Designing an engaging Web site starts with clearly understanding what your message is and who you want it to reach.
If your Web site is intended to be primarily an information tool, providing visitors with detailed background on your products and services, that’s going to drive the site’s organization and design in one direction. If e-commerce is your goal, with visitors being offered the chance to place and track an order on the site, that’s involves a different set of concerns.
Whichever approach you take, there are some basic design rules to keep in mind that will help make your site easy to find and explore.
1. Think hard about the content you want to share and how it should be organized.
Make sure every page on your Web site has something valuable to say or offer. Attracting visitors to your site isn’t enough. Once they come, you must provide them without something interesting or useful. That’s what encourages them to stay as well as come back.
2. Use simple, clean layouts.
Sure, you want your Web site to be full of information but don’t be afraid of white space. Organize your information in order of priority and guide the visitor to the most important information with attractive type, art and callouts. Contrasting colors help make text easy to read. But avoid making things too complicated, and choose fonts that are commonly used on most computers so that things don’t get lost in translation.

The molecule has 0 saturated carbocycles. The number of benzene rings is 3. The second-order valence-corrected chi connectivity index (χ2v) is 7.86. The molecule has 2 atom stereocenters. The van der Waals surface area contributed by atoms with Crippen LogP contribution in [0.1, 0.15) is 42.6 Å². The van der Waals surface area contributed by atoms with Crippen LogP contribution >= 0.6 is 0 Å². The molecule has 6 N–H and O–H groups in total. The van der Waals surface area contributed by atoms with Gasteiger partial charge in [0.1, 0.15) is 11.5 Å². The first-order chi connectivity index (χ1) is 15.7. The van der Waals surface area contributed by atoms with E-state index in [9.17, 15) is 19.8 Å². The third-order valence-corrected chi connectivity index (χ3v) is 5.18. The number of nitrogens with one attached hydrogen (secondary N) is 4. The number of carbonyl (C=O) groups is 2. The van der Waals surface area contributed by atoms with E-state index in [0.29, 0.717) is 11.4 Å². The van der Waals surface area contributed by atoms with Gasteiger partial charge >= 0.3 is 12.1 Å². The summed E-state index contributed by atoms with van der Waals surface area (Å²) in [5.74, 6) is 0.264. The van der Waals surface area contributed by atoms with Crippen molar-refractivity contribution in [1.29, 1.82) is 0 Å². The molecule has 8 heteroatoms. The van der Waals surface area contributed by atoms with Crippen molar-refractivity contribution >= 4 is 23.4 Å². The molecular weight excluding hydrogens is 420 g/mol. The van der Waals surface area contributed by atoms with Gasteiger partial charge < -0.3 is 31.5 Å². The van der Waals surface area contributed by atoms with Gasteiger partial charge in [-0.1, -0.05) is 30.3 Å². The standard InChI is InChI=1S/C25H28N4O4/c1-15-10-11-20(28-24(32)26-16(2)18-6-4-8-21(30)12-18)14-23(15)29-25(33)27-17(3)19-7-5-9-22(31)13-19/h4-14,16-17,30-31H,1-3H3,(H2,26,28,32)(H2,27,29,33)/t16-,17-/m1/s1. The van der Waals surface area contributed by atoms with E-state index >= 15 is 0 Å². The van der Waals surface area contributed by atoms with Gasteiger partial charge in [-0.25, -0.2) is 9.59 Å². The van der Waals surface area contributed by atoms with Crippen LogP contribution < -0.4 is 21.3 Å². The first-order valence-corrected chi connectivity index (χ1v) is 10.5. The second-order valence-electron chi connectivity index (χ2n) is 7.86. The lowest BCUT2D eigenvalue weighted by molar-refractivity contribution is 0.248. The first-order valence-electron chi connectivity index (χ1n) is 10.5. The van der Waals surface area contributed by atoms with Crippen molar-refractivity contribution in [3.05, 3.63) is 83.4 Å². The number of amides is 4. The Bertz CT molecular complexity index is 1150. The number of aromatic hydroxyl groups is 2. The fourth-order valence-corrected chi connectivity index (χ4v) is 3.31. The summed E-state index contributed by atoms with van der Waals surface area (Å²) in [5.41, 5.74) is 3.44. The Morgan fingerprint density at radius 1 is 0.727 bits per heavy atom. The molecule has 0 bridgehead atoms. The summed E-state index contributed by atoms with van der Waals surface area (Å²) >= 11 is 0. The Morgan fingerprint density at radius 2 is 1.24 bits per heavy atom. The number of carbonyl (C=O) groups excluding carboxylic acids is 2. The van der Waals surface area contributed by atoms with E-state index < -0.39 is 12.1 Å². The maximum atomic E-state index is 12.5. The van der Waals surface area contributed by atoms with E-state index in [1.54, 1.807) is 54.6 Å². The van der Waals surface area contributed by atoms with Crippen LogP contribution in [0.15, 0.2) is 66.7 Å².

3. Design for all screen resolutions.
When a site is easy to use, it encourages visitors to spend time with your content. Designing your site with a stretch resolution ensures that visitors have a visually appealing experience, no matter what type of screen they are using.
4. Avoid image backgrounds and pop-up windows.
Not only are such devices distracting, they take much longer to load. Nobody likes waiting, and if a Web site is slow to load, that visitor’s going to be long gone before it finishes coming up.
5. Minimize clicking.
The more you cause visitors to click around your site to find what they need, the more likely they are to leave. Make it easy for them to move around your pages, and don’t slow them up by forcing them through a meaningless “welcome” page when they first arrive.
6. Limit page lengths.
Two screenfuls of information is generally a good amount of content for a visitor to absorb. If your site contains articles about a specific subject, as many as six screenfuls are OK but anything longer than that should be chunked into smaller pages that are more easily digested.
7. Include an easy-to-find link to the home page.
That way, if someone needs to start over, they have an easy path back. Keep things simple by using the word “home” rather than a clickable logo. And place a visible site menu on the top or left of every page so visitors can navigate in all directions easily.
8. Compress image files.
Graphics software can compress big files so they load quickly into your visitors’ browsers. And if want your site to feature flashy graphics and multimedia controls, make sure everything functions quickly and effectively.
9. Don’t make lines of text or pages too wide.
A good rule of thumb that will allow your content to work well on most screens: Keep pages about 1000 pixels wide. And break off small sidebars to the right or left of your main content rather than running one large item to create additional visual interest that draws in the reader.
10. Make text readable.
Use font sizes that are easy for the average viewer to absorb. Increasing the line spacing also helps make things easier on the eyes. And avoid using gimmicks such as words in ALL CAPS and exclamation points. Instead, make sure your copy is written in a crisp, compelling fashion that engages readers all on its own.